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Next year state elections are an opportunity for Tasmanians to affect change for women’s rights.

Last year after the sexual assault reports following the Falls Festival, we saw The Examiner running The Hands Off campaign.[1]

The campaign stimulated an important public discussion, acknowledged the existence of sexual violence against women and the effect it has on women in our community, and identified the need for education and awareness on the subject.

The urgency to create legislative frameworks to reduce violence against women and children was felt nationally by the Women’s Forum Australia, who drafted a detailed, well researched submission to the National Council back in 2008. [2]

In this landmark document, Melinda Tankard Reist identifies the main cultural influences on sexual violence perpetuated against women:

• Pornography, which promotes the acceptance of male dominance and female submission and leads some men to believe that women find forceful sex or rape exciting.

• The global sex trade, including prostitution and sex trafficking of women and children to feed male demand for paid sex.

• Sexualisation and objectification of women in popular culture.

Sexual violence against women is not some mysterious, hard to identify issue as we have been made to believe. It is time we address it via cultural and legislative means.

Next year’s election is an opportunity for all parties to act bravely and look at the latest research and recommendations from around the world:

• The Nordic Model for prostitution, in which buyers of women are penalised, but women are not and sufficient financial means are offered to support women wanting to exit prostitution.[3]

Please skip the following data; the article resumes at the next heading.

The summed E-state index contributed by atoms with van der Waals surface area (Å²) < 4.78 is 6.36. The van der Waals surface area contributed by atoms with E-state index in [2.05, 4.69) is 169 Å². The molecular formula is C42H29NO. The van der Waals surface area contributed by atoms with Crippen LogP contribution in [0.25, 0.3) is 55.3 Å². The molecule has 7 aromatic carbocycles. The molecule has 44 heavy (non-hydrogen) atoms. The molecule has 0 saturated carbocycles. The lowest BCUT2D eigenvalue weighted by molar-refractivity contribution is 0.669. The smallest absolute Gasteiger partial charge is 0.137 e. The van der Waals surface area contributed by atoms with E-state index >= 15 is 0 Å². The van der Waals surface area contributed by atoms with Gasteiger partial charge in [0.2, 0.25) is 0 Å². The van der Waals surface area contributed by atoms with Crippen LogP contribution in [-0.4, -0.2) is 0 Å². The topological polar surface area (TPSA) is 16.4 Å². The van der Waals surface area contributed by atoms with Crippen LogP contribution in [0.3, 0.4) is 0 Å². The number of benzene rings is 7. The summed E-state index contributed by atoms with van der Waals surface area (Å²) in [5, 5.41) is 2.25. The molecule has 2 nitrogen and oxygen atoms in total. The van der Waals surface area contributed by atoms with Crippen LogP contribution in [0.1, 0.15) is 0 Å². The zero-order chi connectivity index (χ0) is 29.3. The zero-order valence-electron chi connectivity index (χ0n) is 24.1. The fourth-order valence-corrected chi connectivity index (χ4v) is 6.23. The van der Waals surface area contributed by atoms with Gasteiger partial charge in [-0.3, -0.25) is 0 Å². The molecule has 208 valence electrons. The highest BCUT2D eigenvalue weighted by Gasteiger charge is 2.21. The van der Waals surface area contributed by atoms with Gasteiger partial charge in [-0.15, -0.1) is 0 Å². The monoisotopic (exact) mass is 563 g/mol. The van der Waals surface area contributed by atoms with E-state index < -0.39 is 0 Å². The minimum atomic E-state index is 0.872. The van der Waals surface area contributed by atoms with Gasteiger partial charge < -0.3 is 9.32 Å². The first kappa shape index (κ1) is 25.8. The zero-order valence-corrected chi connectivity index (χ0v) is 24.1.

• Harsher sentencing for sex crimes (assault, harassment, exploitation and rape) and for accessing hard pornography and any exploitative material containing the images of children.

• A Civil Rights approach to address harm done to women by pornography, including reclassification, censorship of internet pornography, prohibition of production and distribution of materials involving sex with minors, rape and incest.

Yesterday, October the 5th is a Day of No Prostitution. On this day Anti Sex Trade activists in Tasmania ask all Members of the Legislative Council and all political parties to take the issue of violence against women seriously and lead Tasmanians towards a better future for our daughters and granddaughters.


[2] file:///C:/Users/muz/Downloads/National+council+to+reduce+violence+against+women.pdf

*Joanna Pinkiewicz is an independent organiser and researcher in the area of Women’s Rights and environmental issues. She recently joined The Nordic Model Coalition Australia to assist in advocating for a third way approach to legislating prostitution. She gained experience in community organising and direct action while working on protecting natural habitats of old growth forests and river systems. In her research she founds links between exploitation of natural resources and sexual exploitation of women. The two seemingly separate issues have common socio-economic links and she believes both require cultural and legislative changes. She is also an artist working on the themes of connection to place and exhibiting regularly in Tasmania.